Some people look forward with great anticipation to the holidays, and they think it’s the greatest time of the year. Others, however, can’t wait until the holidays are over and the New Year begins. There are many reasons that some people feel depressed during the holidays, especially if they have suffered the lose of a loved one. However, there are other emotions that can trigger depression during the holiday season. Becoming emotionally prepared for the holidays is key. Knowing the most common triggers for depression during the holidays is a good place to start. Let’s look at the top five triggers for depression during the holidays, followed up with quick strategies for combating those feeling.
- Less hours of light and sunshine during the day. During the winter months, the days get shorter, and sometimes it feels like you’re always walking around in the dark. A lack of sunshine means the reduction of vitamin D inside your body, which triggers depressive feelings.
- Loneliness and being alone. If you have lost a loved one, then certainly the holidays will feel lonely to you until you learn to adjust to your current circumstances. Perhaps, you don’t have many friends in the city where you’re living, or you don’t live close to family members. There’s also the factor of being alone. If you live alone, you might wish that you had a companion to share the holidays with, but when you don’t, it makes you sad.
- Families that don’t play nice together. There’s no easy way to say it; some families have a difficult time gathering in one place for the holidays. Sometimes there are deep seated emotions when everyone is trying to deal with, especially when it comes to someone else’s personality and quirks.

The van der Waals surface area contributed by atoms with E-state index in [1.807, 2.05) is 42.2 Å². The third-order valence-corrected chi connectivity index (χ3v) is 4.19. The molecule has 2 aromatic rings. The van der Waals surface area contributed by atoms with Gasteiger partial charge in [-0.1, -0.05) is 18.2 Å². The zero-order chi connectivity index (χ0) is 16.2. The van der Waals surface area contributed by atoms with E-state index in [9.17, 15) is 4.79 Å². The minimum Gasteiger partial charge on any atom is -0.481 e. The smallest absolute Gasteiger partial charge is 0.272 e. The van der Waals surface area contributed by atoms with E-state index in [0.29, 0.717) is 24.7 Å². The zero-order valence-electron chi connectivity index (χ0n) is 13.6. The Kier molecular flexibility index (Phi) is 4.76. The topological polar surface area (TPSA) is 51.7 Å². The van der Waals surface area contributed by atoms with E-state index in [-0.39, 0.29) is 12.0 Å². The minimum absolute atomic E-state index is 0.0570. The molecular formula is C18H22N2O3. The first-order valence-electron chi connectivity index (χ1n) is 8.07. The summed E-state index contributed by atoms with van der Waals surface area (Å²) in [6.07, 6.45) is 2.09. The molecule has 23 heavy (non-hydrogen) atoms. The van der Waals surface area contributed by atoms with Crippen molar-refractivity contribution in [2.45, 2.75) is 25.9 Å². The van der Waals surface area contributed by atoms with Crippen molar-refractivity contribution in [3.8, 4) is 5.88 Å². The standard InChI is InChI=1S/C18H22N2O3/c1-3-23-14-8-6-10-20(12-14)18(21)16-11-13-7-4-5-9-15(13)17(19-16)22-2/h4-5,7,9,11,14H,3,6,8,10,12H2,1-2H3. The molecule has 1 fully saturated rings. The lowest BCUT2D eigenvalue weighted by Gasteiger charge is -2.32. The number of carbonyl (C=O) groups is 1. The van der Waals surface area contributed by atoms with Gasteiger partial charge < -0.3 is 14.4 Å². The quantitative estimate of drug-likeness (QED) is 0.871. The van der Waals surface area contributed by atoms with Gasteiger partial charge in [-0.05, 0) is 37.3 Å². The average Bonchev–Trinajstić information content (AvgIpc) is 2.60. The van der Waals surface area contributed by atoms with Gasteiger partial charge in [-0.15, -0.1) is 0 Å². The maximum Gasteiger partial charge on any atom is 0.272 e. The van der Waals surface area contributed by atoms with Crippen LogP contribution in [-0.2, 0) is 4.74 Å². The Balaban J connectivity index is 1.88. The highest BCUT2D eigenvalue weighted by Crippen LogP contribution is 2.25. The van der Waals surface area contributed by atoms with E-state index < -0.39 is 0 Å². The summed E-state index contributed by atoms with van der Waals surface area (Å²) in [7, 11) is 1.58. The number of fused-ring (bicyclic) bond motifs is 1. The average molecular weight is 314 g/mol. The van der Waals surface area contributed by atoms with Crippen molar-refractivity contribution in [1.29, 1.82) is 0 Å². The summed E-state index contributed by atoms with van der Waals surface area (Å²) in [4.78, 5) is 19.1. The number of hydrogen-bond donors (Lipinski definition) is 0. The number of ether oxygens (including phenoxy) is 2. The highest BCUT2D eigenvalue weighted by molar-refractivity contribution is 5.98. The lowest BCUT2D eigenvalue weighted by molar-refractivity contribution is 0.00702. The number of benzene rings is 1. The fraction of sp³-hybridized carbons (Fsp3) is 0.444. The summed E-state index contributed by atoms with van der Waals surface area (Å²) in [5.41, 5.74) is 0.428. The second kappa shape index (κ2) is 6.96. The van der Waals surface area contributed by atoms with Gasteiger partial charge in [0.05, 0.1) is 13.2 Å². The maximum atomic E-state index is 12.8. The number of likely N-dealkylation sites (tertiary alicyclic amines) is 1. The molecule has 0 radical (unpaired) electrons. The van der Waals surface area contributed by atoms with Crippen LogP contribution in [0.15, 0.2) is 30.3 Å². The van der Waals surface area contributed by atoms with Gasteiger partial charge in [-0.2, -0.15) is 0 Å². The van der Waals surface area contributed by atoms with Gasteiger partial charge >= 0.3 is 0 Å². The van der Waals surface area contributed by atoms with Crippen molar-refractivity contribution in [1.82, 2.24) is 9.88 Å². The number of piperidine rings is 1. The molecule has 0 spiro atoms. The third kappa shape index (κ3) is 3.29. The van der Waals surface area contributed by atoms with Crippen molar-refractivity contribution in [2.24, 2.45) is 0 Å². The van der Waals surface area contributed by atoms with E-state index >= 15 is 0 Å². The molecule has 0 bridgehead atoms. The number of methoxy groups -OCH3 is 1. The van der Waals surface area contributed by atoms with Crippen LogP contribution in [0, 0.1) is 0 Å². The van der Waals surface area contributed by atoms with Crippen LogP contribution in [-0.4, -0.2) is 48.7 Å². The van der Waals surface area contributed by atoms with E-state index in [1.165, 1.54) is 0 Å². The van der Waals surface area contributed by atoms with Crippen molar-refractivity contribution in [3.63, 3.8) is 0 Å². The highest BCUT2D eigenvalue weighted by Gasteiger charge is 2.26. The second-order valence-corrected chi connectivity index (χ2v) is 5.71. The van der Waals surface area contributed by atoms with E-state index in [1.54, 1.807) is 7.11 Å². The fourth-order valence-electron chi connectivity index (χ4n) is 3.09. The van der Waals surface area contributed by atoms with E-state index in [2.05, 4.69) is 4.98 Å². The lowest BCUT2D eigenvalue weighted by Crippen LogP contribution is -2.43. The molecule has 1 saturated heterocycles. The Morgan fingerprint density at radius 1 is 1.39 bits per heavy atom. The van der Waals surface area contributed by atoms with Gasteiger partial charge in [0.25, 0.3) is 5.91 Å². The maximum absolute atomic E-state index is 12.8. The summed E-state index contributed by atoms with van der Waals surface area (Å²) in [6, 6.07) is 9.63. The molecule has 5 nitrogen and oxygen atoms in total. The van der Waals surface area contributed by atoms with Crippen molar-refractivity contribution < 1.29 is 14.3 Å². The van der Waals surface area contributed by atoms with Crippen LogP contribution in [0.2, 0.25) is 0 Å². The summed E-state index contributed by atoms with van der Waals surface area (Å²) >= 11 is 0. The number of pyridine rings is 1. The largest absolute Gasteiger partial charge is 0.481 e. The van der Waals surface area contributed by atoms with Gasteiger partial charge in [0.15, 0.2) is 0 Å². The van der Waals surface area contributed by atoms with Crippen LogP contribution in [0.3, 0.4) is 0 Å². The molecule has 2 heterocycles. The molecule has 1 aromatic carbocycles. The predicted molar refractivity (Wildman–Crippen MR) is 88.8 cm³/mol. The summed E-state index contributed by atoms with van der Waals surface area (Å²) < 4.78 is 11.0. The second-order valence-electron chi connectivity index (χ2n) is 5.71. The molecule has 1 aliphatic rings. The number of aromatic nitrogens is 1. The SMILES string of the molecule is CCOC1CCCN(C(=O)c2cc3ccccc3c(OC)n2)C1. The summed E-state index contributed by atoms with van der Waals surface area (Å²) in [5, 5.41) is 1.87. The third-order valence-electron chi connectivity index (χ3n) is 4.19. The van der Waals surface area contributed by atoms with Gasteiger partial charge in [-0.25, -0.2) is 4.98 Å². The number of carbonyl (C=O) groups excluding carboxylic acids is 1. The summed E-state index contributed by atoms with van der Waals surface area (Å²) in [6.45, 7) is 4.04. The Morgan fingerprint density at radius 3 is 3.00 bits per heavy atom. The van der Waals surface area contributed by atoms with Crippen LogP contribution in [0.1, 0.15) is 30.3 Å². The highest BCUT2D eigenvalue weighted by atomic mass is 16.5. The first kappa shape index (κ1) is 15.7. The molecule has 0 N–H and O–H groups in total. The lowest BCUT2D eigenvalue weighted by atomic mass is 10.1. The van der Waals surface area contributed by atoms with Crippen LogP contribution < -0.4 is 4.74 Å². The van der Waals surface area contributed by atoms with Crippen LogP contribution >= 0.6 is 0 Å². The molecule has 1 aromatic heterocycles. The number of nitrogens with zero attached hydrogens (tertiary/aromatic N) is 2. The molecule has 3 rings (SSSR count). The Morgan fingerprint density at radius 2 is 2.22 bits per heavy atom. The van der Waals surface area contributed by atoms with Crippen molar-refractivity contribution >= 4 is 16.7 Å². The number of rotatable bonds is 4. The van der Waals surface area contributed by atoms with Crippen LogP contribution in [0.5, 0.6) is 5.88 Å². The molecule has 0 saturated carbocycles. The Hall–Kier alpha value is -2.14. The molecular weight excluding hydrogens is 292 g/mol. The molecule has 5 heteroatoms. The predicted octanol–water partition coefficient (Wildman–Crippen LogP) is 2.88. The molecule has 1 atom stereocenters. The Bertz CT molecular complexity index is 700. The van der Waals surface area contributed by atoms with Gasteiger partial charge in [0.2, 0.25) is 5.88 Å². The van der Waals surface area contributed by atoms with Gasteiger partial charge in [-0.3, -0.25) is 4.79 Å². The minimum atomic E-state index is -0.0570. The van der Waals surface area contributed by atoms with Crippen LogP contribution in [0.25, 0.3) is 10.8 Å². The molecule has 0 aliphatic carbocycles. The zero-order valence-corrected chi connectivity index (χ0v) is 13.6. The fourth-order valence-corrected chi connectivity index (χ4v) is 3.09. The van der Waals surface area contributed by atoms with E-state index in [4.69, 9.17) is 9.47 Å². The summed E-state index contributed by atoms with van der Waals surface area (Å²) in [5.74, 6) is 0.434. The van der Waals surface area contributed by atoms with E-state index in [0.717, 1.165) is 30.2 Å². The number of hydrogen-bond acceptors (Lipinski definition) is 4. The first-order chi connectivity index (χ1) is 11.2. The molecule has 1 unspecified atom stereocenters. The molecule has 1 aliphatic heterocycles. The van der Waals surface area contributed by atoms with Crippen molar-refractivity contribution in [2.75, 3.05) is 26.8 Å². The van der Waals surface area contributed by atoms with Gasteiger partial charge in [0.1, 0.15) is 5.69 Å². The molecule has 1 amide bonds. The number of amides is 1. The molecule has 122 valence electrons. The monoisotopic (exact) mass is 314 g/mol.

- The guilt factor and others’ expectations for you during the holidays. If you do not live in the same town as the rest of your family, sometimes someone will try to make you feel guilty and ask why you’re not coming home for the holidays. Whether you choose to not see your family during the holidays due to an inability to get there (cost, disability, responsibilities) or because you are avoided a particular family member.
- Stress and fatigue. When we are stressed about the situation, it tends to make us feel tired. Then when we try to sleep, the wheels in our brain are going so fast we are unable to relax and don’t get a good night’s sleep. The more we worry about not sleeping, the more stressed out we become, this can especially be amplified during the situation of how we’re going to handle the holidays.
4 Quick Remedies to Help Combat Depression
If you can identify with any of the five triggers for depression above, then here are some quick remedies to help you combat those feelings during the holidays.
- Change how you do the holidays. For example, instead of getting together at just one person’s home, suggest going out to a restaurant for lunch, or skip the task of buying presents for everyone and make it a gift card Christmas. Or, plan to attend one event for only two hours by previously arranging another outing with someone outside your family.
- Don’t rely on alcohol or other substances to smooth over the rough edges. Alcohol is a depressant, and although you might think that it will help you feel better, it will just spiral you further down into self-pity mode. The same is true for any other substances of addiction – skip it!
- Involve your support team. This could be a paid counselor, such as myself, or an individual whom you trust and can confide in that can help bolster your outlook and attitude during the holidays. Make sure that you have access to the people on your team, in case you need some extra help during the holiday season.
- Try to keep yourself on a schedule and get some extra exercise. When you’re filling your time with activities and exercise to help improve who you are, it can have a long-lasting effect on your mood and the way you view the upcoming holiday get togethers.
They say that we talk about the things that are important to us. However, what needs to be said is that if something negative is going on in your life, don’t focus on it, and don’t let it consume you – asking for help when you need it is okay. Remember, I am here to help you – just give me a call.